So where did that go? It seems like only yesterday that we were running around trying to get our start-up off the ground and now we’re sitting here 3 years later having donated over 51,528 months of clean water (including 3 co-funded wells) in the Central African Republic, avoided 19,441,814 single use water bottles going to landfill, and avoided the same level of CO2 as planting 14 868 trees.
So, give yourselves a big round of applause because it is you guys and girls, the consumers that have created that just by making a choice to buy something that gives back.
Climate change, linked to global warming, has been misunderstood and mischaracterized by many. For those people living in climates experiencing polar vortexes, the common theme is to laugh and say “thanks, global warming!” The reality is the Earth is heating up, but that doesn’t just mean the entire planet is warmer all the time in every location. Instead, it means that the planet’s weather patterns are changing. We’re now experiencing irregular weather and while some places experience things like a polar vortex, others have warmer than normal temperatures.
Enjoy this deep dive into some of the reasons why we have chosen to work with Water for Good. Also, don't forget to be incredibly proud when you read this, because by being a Yuhme change maker you truly do make a difference in the lives of people in the Central African Republic.
Who better to ask these questions than David DeArmey- the Director of International Partnerships at Water for Good. Thank you David for sharing your knowledge!
When aiming to live as sustainably as possible, we must be mindful of the whole process behind the things we use, buy and consume. And that’s exactly what Alex & Alex, the power couple behind Yuhme, chose to do when they wanted to create a product that combined their passion for not only sport but also for the outdoors and giving back to people in need.
Lots of posts have been circulating the internet recently on whether we are shooting ourselves in the foot, so to speak when it comes to being sustainable. More specifically the discussion has been around the fact of whether it is necessary to buy all these sustainable products in order to “be sustainable”?
One can start by asking what does “being sustainable” mean to you?
After the rain stops we head off to pick up our guide, no journey in this country is a simple route A to B, there is always a detour or someone to pick up. When we reach the guides camp he isn’t there but of course there are two other guys that know where he is. Not for the first time plans change and we head off to the town of Bayanga. Driving in the CAR is essentially slower than running, the inhospitality of the roads has to be seen to be believed...
After surviving Neil Armstrong’s lobotomy, which I presume is a control for ebola or yellow fever, I move into what i assume to be the next room, but later discover is actually the main body of the airport. The room is like an over-packed club where the doorman has let in too many people, on top of that there appears to be a random queuing system whereby other people show up and deliver other people’s passports? These people then go to the front of the queue and I’m like the rest of the athletes at a Usain Bolt 100m race, just disappearing backwards.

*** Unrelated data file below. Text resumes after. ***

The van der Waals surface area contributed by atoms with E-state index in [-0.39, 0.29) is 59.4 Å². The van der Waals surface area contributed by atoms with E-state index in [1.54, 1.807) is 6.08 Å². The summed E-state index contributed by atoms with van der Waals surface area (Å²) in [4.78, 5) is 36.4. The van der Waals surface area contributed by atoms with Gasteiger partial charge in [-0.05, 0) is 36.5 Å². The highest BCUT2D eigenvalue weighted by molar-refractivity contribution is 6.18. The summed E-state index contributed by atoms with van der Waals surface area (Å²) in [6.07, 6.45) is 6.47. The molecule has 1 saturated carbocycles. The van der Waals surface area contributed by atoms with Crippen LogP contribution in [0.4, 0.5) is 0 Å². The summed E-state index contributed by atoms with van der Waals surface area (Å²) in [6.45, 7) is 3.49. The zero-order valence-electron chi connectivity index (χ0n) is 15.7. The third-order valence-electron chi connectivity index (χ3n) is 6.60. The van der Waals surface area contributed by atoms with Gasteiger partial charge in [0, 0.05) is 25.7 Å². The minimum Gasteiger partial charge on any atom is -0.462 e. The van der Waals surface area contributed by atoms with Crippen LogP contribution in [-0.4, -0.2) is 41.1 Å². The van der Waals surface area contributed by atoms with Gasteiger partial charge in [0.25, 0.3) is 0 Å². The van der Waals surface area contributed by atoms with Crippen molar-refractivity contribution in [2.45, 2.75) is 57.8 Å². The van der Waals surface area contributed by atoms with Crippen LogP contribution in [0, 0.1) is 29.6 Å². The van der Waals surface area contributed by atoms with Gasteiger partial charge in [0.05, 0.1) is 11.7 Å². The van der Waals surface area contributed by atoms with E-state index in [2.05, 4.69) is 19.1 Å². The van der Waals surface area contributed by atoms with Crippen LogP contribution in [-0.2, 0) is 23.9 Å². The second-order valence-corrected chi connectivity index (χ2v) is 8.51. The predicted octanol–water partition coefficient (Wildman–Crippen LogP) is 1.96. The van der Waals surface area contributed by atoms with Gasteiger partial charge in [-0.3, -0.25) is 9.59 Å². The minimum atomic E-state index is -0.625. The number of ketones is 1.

Bangui, the capital of the Central African Republic, is a bustling town settled in between the rolling hills along the OuBangui river. As I am writing this the rainy season is drawing to its end and the trees on the hills are deep green, birds are busy catching insects and flowers are growing seemingly overnight, invading the city with lush vegetation. The roads are covered with red mud and the river is dark bulging and rushing past over big grey rocks. Fishermen fighting the current in wobbly dugout canoes as they cast their nets. In a couple of months this place will look a lot different, the river will be low and big sand banks will appear, looking like exotic islands with sparkling white sand in the clear water. The fishermen will be wading out into the water to collect their nets.
Then I see it, the expanse of green lushness interspersed by, what I will learn are the red, sandy roads that typify the Central African Republic. For two years now we have donated six months of clean water to Water for Good for every Yuhme water bottle we have sold and now I’m in the CAR to see first hand what the impact of this money has been. The feeling of calm and contentment and purpose fills me as the stifling heat hits me as we disembark, then an altogether different feeling hits me as a thermometer is shoved in my ear by a man in something that resembles a space suit. Welcome to Africa!
We have had the amazing honor to steal a few moments of Mats Torring’s time and will now share this legends thoughts with you guys. He is a business developer at Stena Recycling, and some would call him a recycling expert.
We are starting our new blogging series/commitment by giving you a blog post a month. These blog posts will hopefully provide you with fact, figures, and knowledge about a variety of issues that align with Yuhme and our mission. In case you have forgotten our mission- Yuhme stands for You Us Humanity Me Environment. Meaning our cornerstones are Humanity, Environment and you the Consumer. More often than not these blog posts will be centered around an expert that will be interviewed by us.